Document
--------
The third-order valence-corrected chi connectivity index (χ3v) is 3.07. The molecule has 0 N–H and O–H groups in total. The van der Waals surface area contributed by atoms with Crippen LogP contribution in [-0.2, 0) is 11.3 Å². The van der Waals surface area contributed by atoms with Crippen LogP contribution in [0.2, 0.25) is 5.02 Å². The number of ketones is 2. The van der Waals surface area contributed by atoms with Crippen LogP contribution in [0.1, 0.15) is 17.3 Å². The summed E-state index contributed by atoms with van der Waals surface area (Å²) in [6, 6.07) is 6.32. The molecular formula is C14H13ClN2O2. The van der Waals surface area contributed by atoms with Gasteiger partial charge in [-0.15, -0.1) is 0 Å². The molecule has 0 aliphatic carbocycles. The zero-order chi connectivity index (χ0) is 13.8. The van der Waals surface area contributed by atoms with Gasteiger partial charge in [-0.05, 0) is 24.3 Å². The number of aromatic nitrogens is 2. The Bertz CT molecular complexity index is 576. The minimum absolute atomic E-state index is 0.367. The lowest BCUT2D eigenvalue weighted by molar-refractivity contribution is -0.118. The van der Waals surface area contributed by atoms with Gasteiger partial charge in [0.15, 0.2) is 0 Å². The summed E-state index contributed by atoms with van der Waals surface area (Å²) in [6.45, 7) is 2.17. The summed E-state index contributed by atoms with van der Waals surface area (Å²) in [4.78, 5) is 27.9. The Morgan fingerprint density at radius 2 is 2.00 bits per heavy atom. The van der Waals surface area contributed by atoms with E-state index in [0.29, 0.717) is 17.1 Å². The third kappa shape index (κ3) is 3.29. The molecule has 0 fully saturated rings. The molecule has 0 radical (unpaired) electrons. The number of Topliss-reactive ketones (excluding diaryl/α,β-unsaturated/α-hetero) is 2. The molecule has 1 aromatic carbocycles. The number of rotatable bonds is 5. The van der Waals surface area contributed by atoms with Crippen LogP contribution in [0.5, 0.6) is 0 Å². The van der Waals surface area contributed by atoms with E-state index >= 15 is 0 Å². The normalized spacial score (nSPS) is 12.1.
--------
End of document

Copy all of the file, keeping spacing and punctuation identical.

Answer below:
The third-order valence-corrected chi connectivity index (χ3v) is 3.07. The molecule has 0 N–H and O–H groups in total. The van der Waals surface area contributed by atoms with Crippen LogP contribution in [-0.2, 0) is 11.3 Å². The van der Waals surface area contributed by atoms with Crippen LogP contribution in [0.2, 0.25) is 5.02 Å². The number of ketones is 2. The van der Waals surface area contributed by atoms with Crippen LogP contribution in [0.1, 0.15) is 17.3 Å². The summed E-state index contributed by atoms with van der Waals surface area (Å²) in [6, 6.07) is 6.32. The molecular formula is C14H13ClN2O2. The van der Waals surface area contributed by atoms with Gasteiger partial charge in [-0.15, -0.1) is 0 Å². The molecule has 0 aliphatic carbocycles. The zero-order chi connectivity index (χ0) is 13.8. The van der Waals surface area contributed by atoms with Gasteiger partial charge in [-0.05, 0) is 24.3 Å². The number of aromatic nitrogens is 2. The Bertz CT molecular complexity index is 576. The minimum absolute atomic E-state index is 0.367. The lowest BCUT2D eigenvalue weighted by molar-refractivity contribution is -0.118. The van der Waals surface area contributed by atoms with Gasteiger partial charge in [0.15, 0.2) is 0 Å². The summed E-state index contributed by atoms with van der Waals surface area (Å²) in [6.45, 7) is 2.17. The summed E-state index contributed by atoms with van der Waals surface area (Å²) in [4.78, 5) is 27.9. The Morgan fingerprint density at radius 2 is 2.00 bits per heavy atom. The van der Waals surface area contributed by atoms with E-state index in [0.29, 0.717) is 17.1 Å². The third kappa shape index (κ3) is 3.29. The molecule has 0 fully saturated rings. The molecule has 0 radical (unpaired) electrons. The number of Topliss-reactive ketones (excluding diaryl/α,β-unsaturated/α-hetero) is 2. The molecule has 1 aromatic carbocycles. The number of rotatable bonds is 5. The van der Waals surface area contributed by atoms with Crippen LogP contribution in [0.5, 0.6) is 0 Å². The van der Waals surface area contributed by atoms with E-state index >= 15 is 0 Å². The normalized spacial score (nSPS) is 12.1.